The Genius of the System
by Thomas Schatz
1996, originally published 1989 • 493 pages • Henry Holt and Company
Despite living a stone’s throw away from Atlanta (assuming that you can throw a stone with enough force to make it fly through the air for an hour) as a kiddo, my family never really cranked up the old Turner Classic Movies—or any classic Hollywood movies, really. My mother’s cinematic tastes run towards British film, my father’s cinematic tastes run towards near-future sci-fi, and all their nostalgic childhood movies are French. Which sometimes makes me wonder why I’m so fascinated with Anne Helen Petersen’s pieces on Old Hollywood when I have no context or nostalgia for them. (I’m not a Only Lovers Left Alive-esque immortal pop culture junkie, although I pretend to be sometimes.)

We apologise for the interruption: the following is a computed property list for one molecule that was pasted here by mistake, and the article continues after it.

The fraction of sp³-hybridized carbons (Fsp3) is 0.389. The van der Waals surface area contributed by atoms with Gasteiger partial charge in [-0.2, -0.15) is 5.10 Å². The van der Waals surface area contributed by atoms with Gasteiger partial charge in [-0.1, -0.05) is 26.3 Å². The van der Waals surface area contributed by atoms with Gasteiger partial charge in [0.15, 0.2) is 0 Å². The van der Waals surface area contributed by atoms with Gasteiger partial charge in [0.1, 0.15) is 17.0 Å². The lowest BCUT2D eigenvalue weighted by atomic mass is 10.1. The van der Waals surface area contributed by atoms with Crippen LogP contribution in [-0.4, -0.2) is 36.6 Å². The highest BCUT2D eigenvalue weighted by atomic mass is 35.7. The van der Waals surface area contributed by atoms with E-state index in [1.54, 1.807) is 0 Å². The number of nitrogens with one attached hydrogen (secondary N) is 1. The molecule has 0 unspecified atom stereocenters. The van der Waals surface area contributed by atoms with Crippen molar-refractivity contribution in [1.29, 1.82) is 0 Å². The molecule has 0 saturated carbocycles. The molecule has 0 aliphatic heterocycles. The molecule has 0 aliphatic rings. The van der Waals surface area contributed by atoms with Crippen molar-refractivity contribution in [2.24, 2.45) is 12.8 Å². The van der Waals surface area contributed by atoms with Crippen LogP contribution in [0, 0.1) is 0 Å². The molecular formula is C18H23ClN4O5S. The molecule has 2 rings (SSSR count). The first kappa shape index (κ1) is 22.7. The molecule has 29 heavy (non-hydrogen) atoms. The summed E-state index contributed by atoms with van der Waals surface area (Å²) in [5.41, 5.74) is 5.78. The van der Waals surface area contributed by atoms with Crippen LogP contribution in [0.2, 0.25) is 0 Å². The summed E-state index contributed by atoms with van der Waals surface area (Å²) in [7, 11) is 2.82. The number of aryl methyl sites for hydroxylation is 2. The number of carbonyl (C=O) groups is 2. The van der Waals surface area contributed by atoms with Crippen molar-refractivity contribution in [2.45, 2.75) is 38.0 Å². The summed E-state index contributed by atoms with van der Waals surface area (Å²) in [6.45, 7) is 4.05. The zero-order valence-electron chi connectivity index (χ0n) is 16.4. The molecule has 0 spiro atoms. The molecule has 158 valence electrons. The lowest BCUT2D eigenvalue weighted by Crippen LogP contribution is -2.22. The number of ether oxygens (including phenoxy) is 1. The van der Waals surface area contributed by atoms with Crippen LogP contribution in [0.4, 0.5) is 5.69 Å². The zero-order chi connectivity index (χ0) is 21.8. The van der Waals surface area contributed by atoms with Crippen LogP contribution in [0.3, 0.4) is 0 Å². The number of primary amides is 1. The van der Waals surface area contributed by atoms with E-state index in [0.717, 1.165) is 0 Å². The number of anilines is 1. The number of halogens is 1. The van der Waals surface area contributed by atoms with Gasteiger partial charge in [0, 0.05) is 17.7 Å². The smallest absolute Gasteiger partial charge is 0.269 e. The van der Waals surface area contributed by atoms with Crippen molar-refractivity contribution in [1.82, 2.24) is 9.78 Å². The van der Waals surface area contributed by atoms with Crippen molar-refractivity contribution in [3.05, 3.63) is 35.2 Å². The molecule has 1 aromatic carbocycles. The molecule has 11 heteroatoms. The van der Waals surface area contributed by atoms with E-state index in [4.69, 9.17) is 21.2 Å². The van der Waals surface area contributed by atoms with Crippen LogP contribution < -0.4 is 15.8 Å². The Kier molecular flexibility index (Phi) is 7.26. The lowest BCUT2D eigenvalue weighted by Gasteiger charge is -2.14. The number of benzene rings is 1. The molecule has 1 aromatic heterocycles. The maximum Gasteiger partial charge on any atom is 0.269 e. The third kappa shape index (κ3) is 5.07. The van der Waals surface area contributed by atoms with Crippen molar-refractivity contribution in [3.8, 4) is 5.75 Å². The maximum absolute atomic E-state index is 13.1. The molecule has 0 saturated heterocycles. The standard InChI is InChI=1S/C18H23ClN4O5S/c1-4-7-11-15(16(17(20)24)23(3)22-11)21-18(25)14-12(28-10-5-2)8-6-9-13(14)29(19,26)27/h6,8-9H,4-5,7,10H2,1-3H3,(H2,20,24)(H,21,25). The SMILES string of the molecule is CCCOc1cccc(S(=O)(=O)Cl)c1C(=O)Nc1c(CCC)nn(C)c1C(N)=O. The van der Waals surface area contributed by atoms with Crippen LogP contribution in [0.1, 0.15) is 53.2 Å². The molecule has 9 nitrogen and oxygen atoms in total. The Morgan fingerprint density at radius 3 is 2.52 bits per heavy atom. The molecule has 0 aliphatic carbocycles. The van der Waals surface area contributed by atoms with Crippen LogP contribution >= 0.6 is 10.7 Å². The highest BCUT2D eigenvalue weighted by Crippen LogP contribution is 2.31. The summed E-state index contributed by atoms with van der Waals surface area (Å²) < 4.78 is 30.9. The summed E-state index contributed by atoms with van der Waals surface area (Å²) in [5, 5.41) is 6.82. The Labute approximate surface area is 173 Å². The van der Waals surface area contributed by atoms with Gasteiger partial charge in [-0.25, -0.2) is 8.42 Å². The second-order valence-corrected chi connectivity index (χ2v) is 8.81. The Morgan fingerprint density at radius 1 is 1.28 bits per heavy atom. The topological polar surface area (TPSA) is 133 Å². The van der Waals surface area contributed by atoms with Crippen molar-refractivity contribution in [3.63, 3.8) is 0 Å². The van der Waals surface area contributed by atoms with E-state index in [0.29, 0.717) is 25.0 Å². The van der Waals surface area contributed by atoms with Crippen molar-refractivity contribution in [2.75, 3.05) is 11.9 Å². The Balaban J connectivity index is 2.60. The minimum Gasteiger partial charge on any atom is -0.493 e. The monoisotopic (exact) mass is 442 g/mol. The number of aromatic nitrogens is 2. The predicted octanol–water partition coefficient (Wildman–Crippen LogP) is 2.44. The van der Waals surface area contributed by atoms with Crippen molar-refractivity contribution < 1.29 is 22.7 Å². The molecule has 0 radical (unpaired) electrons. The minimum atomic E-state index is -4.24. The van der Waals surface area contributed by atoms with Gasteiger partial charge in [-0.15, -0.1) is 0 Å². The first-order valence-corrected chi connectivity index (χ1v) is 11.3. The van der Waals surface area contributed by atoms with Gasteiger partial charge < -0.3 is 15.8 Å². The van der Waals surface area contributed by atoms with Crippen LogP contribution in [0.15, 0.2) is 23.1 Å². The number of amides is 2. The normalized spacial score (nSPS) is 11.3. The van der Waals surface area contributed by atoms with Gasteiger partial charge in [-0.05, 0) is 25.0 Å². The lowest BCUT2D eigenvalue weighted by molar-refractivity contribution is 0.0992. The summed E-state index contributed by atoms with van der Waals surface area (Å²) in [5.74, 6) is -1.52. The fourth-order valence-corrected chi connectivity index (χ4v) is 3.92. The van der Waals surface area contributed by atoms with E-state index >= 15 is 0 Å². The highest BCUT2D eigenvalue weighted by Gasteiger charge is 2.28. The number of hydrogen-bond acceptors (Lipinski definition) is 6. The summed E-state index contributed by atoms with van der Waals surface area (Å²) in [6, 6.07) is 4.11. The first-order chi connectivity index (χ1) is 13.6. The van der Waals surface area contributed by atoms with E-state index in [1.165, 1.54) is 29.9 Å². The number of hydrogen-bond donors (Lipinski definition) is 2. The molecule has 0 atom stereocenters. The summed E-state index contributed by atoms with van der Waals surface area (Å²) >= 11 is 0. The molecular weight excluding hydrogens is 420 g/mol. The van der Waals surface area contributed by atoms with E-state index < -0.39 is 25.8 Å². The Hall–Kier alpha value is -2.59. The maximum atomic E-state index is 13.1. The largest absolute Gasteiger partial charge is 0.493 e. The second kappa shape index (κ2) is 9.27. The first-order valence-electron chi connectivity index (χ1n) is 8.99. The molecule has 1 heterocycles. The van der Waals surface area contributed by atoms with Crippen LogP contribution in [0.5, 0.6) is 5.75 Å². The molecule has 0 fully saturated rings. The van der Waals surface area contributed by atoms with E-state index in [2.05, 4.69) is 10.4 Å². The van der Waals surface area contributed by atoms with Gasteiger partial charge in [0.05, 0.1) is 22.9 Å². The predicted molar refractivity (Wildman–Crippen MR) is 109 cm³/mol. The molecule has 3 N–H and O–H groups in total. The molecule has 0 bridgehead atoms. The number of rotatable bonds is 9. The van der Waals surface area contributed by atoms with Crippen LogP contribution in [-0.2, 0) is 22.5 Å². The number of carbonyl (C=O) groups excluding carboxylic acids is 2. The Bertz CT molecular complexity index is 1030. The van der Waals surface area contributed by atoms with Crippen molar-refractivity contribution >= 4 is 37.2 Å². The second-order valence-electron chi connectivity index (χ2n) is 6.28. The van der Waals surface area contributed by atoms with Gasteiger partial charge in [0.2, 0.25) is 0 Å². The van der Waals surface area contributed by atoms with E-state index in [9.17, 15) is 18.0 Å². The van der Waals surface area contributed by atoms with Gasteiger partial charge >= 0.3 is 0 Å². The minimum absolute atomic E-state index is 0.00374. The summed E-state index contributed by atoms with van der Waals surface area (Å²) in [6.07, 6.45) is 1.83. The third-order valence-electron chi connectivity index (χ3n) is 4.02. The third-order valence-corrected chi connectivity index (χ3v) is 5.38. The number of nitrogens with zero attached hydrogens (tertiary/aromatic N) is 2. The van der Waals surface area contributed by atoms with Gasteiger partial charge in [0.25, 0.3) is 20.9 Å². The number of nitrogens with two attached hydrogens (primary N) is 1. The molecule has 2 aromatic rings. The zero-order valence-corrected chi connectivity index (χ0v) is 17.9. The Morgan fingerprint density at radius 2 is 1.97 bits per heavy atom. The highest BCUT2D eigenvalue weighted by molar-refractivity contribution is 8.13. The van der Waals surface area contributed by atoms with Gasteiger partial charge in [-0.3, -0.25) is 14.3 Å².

But I think that total unfamiliarity might actually be why it fascinates me. To me, Classic Hollywood feels like a monolith that has always been there. A lot of the world feels like that, sometimes, because I rarely interact with it, don’t have context for it, or whatever. But, as Captain Cinema often reminds me, everything was weird once. The studio system that once dominated all of American cinema no longer exists, shattered into a thousand pieces by the Red Scare, the coming of television, and creative types chafing under the seemingly oppressive regime of the major studios—a designation Thomas Schatz bestows upon Universal, MGM, Warner Brothers, and David O. Selznick’s various independent companies in his portrait of the Hollywood studio system of the early twentieth century, The Genius of the System. This obviously excludes 21st Century Fox, among others, but Schatz points out in his introduction that he had to draw the line somewhere or get bogged down in minutiae when the bigger picture is his entire point.